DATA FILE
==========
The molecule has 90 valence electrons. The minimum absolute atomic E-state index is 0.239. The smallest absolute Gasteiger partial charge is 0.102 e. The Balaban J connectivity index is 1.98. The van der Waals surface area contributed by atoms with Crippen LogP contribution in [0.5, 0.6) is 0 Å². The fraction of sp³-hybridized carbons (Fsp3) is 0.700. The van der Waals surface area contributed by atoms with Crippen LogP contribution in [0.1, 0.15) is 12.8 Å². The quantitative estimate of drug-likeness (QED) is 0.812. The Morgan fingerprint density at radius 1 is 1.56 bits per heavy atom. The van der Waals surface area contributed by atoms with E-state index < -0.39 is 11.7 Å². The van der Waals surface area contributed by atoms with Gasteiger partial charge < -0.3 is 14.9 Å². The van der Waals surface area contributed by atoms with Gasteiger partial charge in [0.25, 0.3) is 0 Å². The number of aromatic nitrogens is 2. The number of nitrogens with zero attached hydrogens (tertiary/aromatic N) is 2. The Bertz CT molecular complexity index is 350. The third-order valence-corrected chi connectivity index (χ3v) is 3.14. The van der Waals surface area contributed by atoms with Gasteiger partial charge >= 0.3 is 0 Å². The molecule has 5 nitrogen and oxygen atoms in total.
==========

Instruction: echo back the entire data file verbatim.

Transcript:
The molecule has 90 valence electrons. The minimum absolute atomic E-state index is 0.239. The smallest absolute Gasteiger partial charge is 0.102 e. The Balaban J connectivity index is 1.98. The van der Waals surface area contributed by atoms with Crippen LogP contribution in [0.5, 0.6) is 0 Å². The fraction of sp³-hybridized carbons (Fsp3) is 0.700. The van der Waals surface area contributed by atoms with Crippen LogP contribution in [0.1, 0.15) is 12.8 Å². The quantitative estimate of drug-likeness (QED) is 0.812. The Morgan fingerprint density at radius 1 is 1.56 bits per heavy atom. The van der Waals surface area contributed by atoms with E-state index < -0.39 is 11.7 Å². The van der Waals surface area contributed by atoms with Gasteiger partial charge < -0.3 is 14.9 Å². The van der Waals surface area contributed by atoms with Gasteiger partial charge in [0.25, 0.3) is 0 Å². The number of aromatic nitrogens is 2. The number of nitrogens with zero attached hydrogens (tertiary/aromatic N) is 2. The Bertz CT molecular complexity index is 350. The third-order valence-corrected chi connectivity index (χ3v) is 3.14. The van der Waals surface area contributed by atoms with Gasteiger partial charge >= 0.3 is 0 Å². The molecule has 5 nitrogen and oxygen atoms in total.